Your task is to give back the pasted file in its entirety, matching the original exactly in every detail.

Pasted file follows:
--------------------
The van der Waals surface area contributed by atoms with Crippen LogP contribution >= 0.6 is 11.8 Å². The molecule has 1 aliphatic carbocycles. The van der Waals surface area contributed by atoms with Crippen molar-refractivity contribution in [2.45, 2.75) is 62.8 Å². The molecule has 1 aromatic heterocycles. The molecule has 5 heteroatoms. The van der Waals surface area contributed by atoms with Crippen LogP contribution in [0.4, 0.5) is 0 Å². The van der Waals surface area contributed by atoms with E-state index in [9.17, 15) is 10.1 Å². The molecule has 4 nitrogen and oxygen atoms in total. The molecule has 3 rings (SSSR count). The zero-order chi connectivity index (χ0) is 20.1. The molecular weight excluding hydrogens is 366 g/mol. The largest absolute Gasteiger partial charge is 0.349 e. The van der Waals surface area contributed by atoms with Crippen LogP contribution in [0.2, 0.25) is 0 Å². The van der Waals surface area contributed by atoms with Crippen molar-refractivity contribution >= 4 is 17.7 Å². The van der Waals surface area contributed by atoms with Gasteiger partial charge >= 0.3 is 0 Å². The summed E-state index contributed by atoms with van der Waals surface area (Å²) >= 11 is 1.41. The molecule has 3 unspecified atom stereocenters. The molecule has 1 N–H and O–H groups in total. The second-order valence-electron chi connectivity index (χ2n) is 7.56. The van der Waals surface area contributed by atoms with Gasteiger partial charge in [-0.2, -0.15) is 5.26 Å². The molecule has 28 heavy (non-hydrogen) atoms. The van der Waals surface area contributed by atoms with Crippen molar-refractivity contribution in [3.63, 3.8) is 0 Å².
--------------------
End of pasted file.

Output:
The van der Waals surface area contributed by atoms with Crippen LogP contribution >= 0.6 is 11.8 Å². The molecule has 1 aliphatic carbocycles. The van der Waals surface area contributed by atoms with Crippen molar-refractivity contribution in [2.45, 2.75) is 62.8 Å². The molecule has 1 aromatic heterocycles. The molecule has 5 heteroatoms. The van der Waals surface area contributed by atoms with Crippen LogP contribution in [0.4, 0.5) is 0 Å². The van der Waals surface area contributed by atoms with E-state index in [9.17, 15) is 10.1 Å². The molecule has 4 nitrogen and oxygen atoms in total. The molecule has 3 rings (SSSR count). The zero-order chi connectivity index (χ0) is 20.1. The molecular weight excluding hydrogens is 366 g/mol. The largest absolute Gasteiger partial charge is 0.349 e. The van der Waals surface area contributed by atoms with Crippen LogP contribution in [0.2, 0.25) is 0 Å². The van der Waals surface area contributed by atoms with Crippen molar-refractivity contribution >= 4 is 17.7 Å². The van der Waals surface area contributed by atoms with Gasteiger partial charge >= 0.3 is 0 Å². The summed E-state index contributed by atoms with van der Waals surface area (Å²) >= 11 is 1.41. The molecule has 3 unspecified atom stereocenters. The molecule has 1 N–H and O–H groups in total. The second-order valence-electron chi connectivity index (χ2n) is 7.56. The van der Waals surface area contributed by atoms with Gasteiger partial charge in [-0.2, -0.15) is 5.26 Å². The molecule has 28 heavy (non-hydrogen) atoms. The van der Waals surface area contributed by atoms with Crippen molar-refractivity contribution in [3.63, 3.8) is 0 Å².